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Photo: Spencer Platt
Photo: Spencer Platt

Blame your GPS for your bad sense of direction

If you're using GPS navigation, it could be dulling your sense of direction, and not even the wisdom of Yoda can protect you.

"Continue on this route. Then, at your destination, you will arrive. Yes, feel the force now, do you?" asked the voice of Yoda in a VoiceSkins demo.

Citing multiple navigational studies, a correspondent for Nature says navigation is a use-it-or-lose-it skill.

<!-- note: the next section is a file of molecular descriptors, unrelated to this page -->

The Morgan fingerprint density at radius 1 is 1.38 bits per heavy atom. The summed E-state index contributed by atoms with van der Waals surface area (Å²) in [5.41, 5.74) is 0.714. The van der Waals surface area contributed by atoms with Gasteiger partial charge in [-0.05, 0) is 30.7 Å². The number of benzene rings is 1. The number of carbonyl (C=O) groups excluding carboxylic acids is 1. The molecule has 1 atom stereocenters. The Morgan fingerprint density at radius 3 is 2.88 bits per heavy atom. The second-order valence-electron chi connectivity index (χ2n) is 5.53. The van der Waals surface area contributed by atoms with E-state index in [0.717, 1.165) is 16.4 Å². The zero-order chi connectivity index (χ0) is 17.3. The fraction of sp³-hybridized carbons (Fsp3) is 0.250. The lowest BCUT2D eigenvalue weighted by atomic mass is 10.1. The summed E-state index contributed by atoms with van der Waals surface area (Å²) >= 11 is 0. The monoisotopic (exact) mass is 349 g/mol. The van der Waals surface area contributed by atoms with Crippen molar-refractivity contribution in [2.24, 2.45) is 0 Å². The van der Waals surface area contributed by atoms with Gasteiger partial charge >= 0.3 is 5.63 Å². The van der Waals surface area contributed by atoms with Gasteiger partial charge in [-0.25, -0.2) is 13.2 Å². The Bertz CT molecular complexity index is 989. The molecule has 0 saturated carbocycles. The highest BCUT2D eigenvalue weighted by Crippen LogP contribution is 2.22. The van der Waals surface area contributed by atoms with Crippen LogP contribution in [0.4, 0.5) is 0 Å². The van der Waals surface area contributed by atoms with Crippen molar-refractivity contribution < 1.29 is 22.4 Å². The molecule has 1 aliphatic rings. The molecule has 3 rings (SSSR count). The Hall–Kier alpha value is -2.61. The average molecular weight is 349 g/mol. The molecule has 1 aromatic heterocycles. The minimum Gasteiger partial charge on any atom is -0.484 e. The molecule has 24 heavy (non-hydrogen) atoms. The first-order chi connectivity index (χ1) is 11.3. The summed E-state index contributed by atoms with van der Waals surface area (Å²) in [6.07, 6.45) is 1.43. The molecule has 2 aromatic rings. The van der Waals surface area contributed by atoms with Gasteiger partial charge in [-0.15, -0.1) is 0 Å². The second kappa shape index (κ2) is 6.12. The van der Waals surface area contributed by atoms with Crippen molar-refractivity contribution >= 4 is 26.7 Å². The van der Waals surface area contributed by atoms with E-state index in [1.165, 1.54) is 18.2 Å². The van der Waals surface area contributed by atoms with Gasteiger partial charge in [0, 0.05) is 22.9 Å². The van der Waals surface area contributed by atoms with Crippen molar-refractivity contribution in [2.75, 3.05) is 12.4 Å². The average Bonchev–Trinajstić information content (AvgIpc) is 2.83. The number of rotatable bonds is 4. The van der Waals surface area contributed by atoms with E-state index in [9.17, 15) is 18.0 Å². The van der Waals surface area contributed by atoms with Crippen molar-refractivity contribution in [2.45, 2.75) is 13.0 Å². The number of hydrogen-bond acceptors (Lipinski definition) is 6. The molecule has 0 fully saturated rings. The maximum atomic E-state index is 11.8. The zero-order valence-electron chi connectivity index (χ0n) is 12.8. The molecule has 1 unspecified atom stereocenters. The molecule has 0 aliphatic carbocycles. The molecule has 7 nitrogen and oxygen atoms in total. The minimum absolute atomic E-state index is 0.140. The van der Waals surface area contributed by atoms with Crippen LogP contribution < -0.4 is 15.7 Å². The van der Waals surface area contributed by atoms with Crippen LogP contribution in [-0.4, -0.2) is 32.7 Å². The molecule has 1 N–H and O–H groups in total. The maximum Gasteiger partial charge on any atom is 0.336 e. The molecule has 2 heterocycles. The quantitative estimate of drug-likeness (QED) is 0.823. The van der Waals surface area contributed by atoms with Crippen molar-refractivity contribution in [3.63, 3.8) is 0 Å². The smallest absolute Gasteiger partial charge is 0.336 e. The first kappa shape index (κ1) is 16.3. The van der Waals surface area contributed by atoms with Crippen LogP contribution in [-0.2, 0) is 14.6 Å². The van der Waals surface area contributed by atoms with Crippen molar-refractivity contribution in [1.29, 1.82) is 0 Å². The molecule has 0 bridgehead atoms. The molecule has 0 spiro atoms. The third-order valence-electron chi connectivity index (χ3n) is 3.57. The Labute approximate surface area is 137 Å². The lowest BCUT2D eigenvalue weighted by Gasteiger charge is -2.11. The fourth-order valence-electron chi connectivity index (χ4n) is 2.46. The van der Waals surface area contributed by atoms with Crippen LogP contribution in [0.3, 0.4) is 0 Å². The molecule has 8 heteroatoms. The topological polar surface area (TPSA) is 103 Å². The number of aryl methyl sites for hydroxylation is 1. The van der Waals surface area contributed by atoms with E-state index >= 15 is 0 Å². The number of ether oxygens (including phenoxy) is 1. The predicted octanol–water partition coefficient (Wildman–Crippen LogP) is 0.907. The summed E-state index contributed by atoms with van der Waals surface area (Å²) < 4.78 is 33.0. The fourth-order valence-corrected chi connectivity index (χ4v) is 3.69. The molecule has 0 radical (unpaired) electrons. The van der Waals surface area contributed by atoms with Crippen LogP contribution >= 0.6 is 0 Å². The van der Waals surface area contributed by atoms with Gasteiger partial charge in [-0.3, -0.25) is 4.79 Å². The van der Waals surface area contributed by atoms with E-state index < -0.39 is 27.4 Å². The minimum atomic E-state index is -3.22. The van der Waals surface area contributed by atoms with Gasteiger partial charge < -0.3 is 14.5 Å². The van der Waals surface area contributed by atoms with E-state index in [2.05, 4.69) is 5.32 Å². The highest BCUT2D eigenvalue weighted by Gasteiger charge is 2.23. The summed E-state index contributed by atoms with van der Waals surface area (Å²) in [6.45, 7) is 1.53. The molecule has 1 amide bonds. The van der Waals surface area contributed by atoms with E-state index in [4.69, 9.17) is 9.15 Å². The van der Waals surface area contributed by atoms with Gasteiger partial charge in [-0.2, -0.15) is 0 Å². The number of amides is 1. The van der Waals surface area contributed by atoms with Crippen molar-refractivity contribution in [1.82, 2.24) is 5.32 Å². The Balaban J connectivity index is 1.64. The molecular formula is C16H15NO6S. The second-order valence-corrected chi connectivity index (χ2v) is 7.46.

Put simply: When our eyes and ears are trained on our smartphones, they're not aware of the outside world, and we start to lose our ability to navigate.

On the other hand, when we do train our navigational skills, the human brain physically responds. In one study, the memory-retaining portion of the brain — the hippocampus — literally grew in size after taxi drivers committed routes to memory.

So what's the takeaway? It's really quite simple: A spatial cognition psychologist at Tufts University suggests you pay attention to your environment.

GPS is handy, but there are cognitive downsides to relying solely on technology-based navigation.

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